The antidote to pale males

2015-02-08 20:15

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Ava DuVernay’s excellent Martin Luther King Jr biopic, Selma, picked up a best picture nomination for this year’s Oscars, but she was snubbed when the best director nods were announced.

Soon after, #OscarSoWhite started trending on Twitter.

After 12 Years a Slave did well last year, the Oscars are their usual shade of lily-white again. And with black Americans still reeling from protests in Ferguson, Cleveland and New York over the deaths of Eric Garner and Michael Brown at the hands of the police, it would have been a moment to celebrate both the historical giant of US civil rights leaders and the pure creative achievement of DuVernay.

But it’s hardly a surprise the Oscars are such a white-male affair. A 2012 Los Angeles Times survey found Oscar voters were 94% white and 76% male, with an average age of 63.

This would probably explain why a film such as Clint Eastwood’s American Sniper – about an American “hero” who shoots 160 “targets” in Iraq – is up for best film.

DuVernay herself was understated about not being nominated. “You know what? I didn’t expect to be [nominated],” she said in an interview with US talk show host Amy Goodman.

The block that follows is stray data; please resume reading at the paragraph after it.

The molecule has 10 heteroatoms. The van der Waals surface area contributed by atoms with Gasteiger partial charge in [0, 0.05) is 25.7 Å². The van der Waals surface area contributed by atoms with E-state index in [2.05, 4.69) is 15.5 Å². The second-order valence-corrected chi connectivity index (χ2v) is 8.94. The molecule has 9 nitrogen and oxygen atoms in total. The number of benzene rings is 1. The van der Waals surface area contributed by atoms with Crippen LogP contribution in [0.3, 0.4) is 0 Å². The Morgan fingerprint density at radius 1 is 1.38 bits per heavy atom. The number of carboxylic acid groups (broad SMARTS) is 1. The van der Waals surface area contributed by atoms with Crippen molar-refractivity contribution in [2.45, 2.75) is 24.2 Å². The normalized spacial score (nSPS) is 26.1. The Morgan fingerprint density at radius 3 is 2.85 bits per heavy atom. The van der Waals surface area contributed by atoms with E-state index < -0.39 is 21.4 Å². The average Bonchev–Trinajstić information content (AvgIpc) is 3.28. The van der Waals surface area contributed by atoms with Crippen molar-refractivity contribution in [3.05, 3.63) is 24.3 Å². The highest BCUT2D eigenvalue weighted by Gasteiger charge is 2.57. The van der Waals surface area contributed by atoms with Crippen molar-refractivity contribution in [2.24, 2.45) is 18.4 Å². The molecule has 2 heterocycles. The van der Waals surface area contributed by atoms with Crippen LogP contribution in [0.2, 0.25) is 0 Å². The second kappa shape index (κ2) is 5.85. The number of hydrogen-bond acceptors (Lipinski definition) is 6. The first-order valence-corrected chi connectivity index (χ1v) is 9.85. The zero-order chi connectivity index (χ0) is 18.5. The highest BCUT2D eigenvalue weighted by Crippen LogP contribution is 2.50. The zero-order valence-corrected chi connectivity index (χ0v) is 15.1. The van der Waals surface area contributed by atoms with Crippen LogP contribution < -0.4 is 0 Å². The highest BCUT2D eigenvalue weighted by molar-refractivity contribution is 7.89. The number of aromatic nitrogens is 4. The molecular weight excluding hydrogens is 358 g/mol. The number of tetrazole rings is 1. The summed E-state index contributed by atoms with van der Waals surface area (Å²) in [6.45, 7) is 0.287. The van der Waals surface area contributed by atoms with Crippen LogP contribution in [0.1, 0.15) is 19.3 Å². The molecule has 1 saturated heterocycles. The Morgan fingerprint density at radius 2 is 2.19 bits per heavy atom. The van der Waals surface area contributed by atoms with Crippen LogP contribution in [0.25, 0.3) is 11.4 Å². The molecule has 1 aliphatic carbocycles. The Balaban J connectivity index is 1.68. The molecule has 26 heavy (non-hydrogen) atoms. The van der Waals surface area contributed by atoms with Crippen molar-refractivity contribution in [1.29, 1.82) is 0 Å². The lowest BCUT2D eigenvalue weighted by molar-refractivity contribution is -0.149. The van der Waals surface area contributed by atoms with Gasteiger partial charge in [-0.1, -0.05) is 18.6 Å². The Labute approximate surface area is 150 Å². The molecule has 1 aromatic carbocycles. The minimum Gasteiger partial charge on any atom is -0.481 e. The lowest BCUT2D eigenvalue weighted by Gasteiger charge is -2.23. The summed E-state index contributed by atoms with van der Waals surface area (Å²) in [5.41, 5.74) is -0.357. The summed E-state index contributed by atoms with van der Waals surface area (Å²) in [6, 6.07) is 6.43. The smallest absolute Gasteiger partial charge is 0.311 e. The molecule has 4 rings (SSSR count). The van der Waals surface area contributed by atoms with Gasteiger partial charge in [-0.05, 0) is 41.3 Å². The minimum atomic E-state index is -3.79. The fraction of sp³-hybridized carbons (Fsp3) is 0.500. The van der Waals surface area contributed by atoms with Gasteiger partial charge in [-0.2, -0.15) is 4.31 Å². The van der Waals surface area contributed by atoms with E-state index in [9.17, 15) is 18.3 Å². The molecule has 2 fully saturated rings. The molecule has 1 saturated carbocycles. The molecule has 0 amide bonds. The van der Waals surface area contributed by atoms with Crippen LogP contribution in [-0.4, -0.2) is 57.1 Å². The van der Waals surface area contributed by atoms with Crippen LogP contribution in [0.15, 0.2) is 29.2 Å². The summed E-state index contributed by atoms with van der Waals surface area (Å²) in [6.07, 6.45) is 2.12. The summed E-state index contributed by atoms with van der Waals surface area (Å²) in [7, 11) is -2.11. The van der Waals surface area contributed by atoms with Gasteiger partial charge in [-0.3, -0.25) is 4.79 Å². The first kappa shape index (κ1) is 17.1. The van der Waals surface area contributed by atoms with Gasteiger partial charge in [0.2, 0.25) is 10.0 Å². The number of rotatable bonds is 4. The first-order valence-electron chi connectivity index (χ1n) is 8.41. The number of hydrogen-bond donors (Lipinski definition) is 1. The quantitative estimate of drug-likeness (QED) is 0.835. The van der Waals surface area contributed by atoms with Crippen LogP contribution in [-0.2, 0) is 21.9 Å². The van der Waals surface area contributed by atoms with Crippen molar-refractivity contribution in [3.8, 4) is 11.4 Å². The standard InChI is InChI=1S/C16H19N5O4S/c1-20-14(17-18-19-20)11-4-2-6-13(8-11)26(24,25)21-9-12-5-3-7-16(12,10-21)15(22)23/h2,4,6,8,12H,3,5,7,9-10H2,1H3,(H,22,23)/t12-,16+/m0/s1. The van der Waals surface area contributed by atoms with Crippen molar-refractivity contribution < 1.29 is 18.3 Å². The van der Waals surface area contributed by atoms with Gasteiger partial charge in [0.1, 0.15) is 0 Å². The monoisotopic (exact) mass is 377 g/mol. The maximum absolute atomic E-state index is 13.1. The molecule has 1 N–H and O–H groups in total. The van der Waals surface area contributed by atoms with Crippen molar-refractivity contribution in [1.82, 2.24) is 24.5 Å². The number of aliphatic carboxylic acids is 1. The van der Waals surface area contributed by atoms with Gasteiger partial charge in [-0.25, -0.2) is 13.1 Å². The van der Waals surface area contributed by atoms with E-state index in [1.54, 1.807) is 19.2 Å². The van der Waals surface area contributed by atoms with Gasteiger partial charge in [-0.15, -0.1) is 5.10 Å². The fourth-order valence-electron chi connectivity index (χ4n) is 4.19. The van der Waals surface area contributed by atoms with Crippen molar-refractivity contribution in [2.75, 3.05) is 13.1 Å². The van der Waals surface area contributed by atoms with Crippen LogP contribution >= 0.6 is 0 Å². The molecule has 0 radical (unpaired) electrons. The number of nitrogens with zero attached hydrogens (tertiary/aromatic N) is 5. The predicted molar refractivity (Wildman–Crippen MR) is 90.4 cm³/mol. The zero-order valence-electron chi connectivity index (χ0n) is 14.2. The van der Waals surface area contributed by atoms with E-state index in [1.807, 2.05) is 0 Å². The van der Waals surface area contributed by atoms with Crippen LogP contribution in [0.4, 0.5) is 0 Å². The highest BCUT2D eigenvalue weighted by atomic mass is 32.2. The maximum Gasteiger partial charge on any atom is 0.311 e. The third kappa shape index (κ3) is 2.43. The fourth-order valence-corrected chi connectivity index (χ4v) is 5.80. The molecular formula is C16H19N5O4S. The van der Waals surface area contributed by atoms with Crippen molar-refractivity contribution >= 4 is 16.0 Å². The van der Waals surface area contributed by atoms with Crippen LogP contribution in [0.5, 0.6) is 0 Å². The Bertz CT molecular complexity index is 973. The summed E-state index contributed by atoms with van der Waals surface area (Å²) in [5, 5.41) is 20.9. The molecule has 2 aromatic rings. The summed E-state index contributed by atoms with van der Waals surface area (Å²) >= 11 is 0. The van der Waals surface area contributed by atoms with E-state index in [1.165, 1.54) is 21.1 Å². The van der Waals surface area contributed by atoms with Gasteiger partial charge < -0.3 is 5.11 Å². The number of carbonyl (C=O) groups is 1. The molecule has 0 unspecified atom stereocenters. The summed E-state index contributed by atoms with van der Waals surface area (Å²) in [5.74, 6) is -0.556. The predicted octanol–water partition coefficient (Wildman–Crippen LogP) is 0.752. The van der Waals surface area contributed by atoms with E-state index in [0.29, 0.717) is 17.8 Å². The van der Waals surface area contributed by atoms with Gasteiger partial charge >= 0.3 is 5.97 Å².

“I was more bothered by David Oyelowo [who plays King] not being nominated. That hurt my feelings because I know how beautiful his performance was.”

Yes, the film stands out thanks to superb acting by Oyelowo, but it is the subtle, fluent, organic and never overwrought way in which DuVernay directs that truly propels it to greatness.

Her decision to focus on a single event in King’s career (the 1965 march from Selma to Montgomery) was genius.

It condenses the political issues at play into one fraught period and manages to show King as more than just a lionised hero, but an imperfect human being and shrewd negotiator who had to make difficult decisions.

Directors who did get picked include Alejandro González Iñárritu for Birdman, Richard Linklater for Boyhood, Bennett Miller for Foxcatcher, Wes Anderson for The Grand Budapest Hotel and Morten Tyldum for The Imitation Game.

It is understandable Linklater is there; he is bound to win for the 12 years he spent making Boyhood. But Anderson? Budapest used the same dollhouse format he uses in all his movies. Shouldn’t a directing award go to someone pushing boundaries, doing something new? Someone, perhaps, like DuVernay?

She will be tackling another topic close to African-Americans’ hearts – Hurricane Katrina – next. Maybe by then she’ll receive some overdue recognition.

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